Queer Desire and the Myth of Iphis

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a black and white drawing of a person lying on a bed with a woman holding their hand; a small crowd and a cow are nearby

The Middle Ages might seem a strange time and place to turn to in looking for queer history, especially during Pride, a time meant for celebrating queer lives and identities. The Middle Ages’ sexual ethics are hardly associated with progressiveness. And yet, perversely—queerly?—it’s worth doing. Because circling—and sometimes escaping—the restrictive social and religious dogma that worked to eliminate and punish queer sex acts in the Middle Ages were models of queer identity that should serve as spurs to us even now to not just celebrate but to see the social importance—the social necessity—of queerness.

Before getting to that, however, let’s start with the social restrictions, since they lay the groundwork for understanding that social necessity. What we’d now identify as queer sex acts were, in the European Middle Ages, commonly considered under the banner of the sin of “sodomy.” As historians like Mark D. Jordan have described, the particular sin of sodomy—a sin of sexual transgression—largely developed in the Middle Ages, and the after effects of this development are long-reaching, shaping contemporary western homophobia and religious and sexual discourse.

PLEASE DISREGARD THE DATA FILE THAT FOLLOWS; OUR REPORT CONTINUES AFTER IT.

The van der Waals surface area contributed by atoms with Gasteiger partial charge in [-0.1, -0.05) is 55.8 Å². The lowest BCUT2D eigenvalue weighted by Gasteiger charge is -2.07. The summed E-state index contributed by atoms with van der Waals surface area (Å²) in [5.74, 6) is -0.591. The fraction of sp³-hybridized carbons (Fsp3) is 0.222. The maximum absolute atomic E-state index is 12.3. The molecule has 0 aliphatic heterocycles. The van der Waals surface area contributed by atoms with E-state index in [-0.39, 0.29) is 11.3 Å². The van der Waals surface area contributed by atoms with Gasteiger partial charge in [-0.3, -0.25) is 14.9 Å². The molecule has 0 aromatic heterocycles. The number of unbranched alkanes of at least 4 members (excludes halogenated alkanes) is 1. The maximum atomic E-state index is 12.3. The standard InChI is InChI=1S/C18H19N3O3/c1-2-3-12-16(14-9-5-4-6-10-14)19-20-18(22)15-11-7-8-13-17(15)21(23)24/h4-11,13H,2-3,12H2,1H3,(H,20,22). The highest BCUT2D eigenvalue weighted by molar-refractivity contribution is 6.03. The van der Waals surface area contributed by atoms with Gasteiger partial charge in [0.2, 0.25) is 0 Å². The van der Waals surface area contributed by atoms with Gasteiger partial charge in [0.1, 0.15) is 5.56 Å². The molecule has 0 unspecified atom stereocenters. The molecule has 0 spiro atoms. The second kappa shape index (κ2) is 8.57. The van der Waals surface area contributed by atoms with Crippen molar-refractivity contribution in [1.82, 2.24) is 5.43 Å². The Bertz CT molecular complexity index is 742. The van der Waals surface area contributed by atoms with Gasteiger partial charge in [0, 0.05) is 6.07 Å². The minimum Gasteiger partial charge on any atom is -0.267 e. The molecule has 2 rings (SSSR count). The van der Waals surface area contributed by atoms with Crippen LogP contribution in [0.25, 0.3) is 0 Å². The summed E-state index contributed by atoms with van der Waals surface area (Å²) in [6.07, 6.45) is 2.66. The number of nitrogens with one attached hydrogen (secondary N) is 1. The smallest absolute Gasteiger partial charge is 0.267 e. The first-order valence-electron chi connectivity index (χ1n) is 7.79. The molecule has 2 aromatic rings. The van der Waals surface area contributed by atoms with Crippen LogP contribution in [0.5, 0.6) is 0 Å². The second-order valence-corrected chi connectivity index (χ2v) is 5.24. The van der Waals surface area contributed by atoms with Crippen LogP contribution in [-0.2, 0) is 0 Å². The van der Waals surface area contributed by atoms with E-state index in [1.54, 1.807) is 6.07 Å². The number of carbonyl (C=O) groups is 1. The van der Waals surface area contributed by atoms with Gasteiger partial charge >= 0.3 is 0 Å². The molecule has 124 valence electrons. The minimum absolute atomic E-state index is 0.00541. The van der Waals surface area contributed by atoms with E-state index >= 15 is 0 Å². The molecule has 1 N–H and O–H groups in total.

Sodomy was considered socially dangerous in the Middle Ages for a few reasons. First, it defied sexual norms. In a culture in which sex was primarily considered a social good because of procreation, homosexual sex acts obviously privileged sexual pleasure or intimacy. Second, worries about sodomy in the Middle Ages were almost always worries about disrupting gender norms and hierarchies. The twelfth-century theologian Alain de Lille, in one of the earliest lengthy polemics against sodomy (especially between men), laments that homosexual sex acts lead men to act as both subject and predicate (“Praedicat et subjicit”). Relatedly, Étienne de Fougères, also writing in the twelfth century, complains about women who “joust without lances” and reject the company of men. Both Étienne and Alain worry that sodomy leads men and women to act in ways counter to their prescribed gender. Men choose not to lead but to be led; women become martial aggressors. Sodomy posed a dramatic threat then to not just sexual but social norms. It was considered dangerous enough that parish priests were instructed not to speak of it too directly when counseling parishioners lest someone who had not previously known about sodomy learn about it—and perhaps even pursue it.

All of these social forces notwithstanding, the Middle Ages are—at least from the perspective of modern sexual ethics—remarkably queer. By that, I don’t mean that there’s some medieval Pride equivalent but that medieval art and literature also represents an incredible amount of intimacy—even erotic intimacy—between members of the same sex. There are monks who longingly imagine erotic touches with Jesus, games of exchanged kisses between knights and their hosts, and in one medieval image, Jesus’s wounds from the crucifixion are even depicted as a vulva, penetrated and penetrable for all willing Christians.